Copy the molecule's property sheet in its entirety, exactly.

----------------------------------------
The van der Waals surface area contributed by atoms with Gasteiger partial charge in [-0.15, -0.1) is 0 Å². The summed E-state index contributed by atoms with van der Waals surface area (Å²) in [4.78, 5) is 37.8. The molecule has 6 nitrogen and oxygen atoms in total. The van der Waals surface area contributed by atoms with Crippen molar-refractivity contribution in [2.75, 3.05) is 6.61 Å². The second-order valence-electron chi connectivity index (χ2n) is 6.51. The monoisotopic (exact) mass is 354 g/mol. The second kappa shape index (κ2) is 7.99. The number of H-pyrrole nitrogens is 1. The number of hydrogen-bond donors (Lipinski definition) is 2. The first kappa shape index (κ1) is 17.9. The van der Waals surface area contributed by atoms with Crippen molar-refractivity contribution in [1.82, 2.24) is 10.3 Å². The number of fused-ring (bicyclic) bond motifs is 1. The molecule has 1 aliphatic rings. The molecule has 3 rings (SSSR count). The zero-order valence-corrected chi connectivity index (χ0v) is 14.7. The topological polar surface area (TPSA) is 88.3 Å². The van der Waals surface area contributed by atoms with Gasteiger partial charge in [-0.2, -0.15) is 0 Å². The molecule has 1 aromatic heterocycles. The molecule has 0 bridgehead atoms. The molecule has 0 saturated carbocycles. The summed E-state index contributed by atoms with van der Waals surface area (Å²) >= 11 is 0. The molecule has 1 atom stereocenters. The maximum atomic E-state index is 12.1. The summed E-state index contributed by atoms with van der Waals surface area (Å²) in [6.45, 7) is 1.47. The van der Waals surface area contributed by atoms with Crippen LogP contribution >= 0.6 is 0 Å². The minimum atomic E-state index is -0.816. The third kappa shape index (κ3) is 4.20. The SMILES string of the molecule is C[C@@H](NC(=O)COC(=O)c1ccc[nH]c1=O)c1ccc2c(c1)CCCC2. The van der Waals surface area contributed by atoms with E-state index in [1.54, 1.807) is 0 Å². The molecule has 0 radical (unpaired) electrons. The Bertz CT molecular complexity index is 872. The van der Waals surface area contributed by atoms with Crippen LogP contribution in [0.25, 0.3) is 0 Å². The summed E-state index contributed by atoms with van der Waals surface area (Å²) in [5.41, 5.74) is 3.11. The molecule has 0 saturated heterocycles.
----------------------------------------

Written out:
The van der Waals surface area contributed by atoms with Gasteiger partial charge in [-0.15, -0.1) is 0 Å². The summed E-state index contributed by atoms with van der Waals surface area (Å²) in [4.78, 5) is 37.8. The molecule has 6 nitrogen and oxygen atoms in total. The van der Waals surface area contributed by atoms with Crippen molar-refractivity contribution in [2.75, 3.05) is 6.61 Å². The second-order valence-electron chi connectivity index (χ2n) is 6.51. The monoisotopic (exact) mass is 354 g/mol. The second kappa shape index (κ2) is 7.99. The number of H-pyrrole nitrogens is 1. The number of hydrogen-bond donors (Lipinski definition) is 2. The first kappa shape index (κ1) is 17.9. The van der Waals surface area contributed by atoms with Crippen molar-refractivity contribution in [1.82, 2.24) is 10.3 Å². The number of fused-ring (bicyclic) bond motifs is 1. The molecule has 1 aliphatic rings. The molecule has 3 rings (SSSR count). The zero-order valence-corrected chi connectivity index (χ0v) is 14.7. The topological polar surface area (TPSA) is 88.3 Å². The van der Waals surface area contributed by atoms with Gasteiger partial charge in [-0.2, -0.15) is 0 Å². The molecule has 1 aromatic heterocycles. The molecule has 0 bridgehead atoms. The molecule has 0 saturated carbocycles. The summed E-state index contributed by atoms with van der Waals surface area (Å²) >= 11 is 0. The molecule has 1 atom stereocenters. The maximum atomic E-state index is 12.1. The summed E-state index contributed by atoms with van der Waals surface area (Å²) in [6.45, 7) is 1.47. The van der Waals surface area contributed by atoms with Crippen LogP contribution >= 0.6 is 0 Å². The minimum atomic E-state index is -0.816. The third kappa shape index (κ3) is 4.20. The SMILES string of the molecule is C[C@@H](NC(=O)COC(=O)c1ccc[nH]c1=O)c1ccc2c(c1)CCCC2. The van der Waals surface area contributed by atoms with E-state index in [1.54, 1.807) is 0 Å². The molecule has 0 radical (unpaired) electrons. The Bertz CT molecular complexity index is 872. The van der Waals surface area contributed by atoms with Crippen LogP contribution in [0.25, 0.3) is 0 Å². The summed E-state index contributed by atoms with van der Waals surface area (Å²) in [5.41, 5.74) is 3.11. The molecule has 0 saturated heterocycles.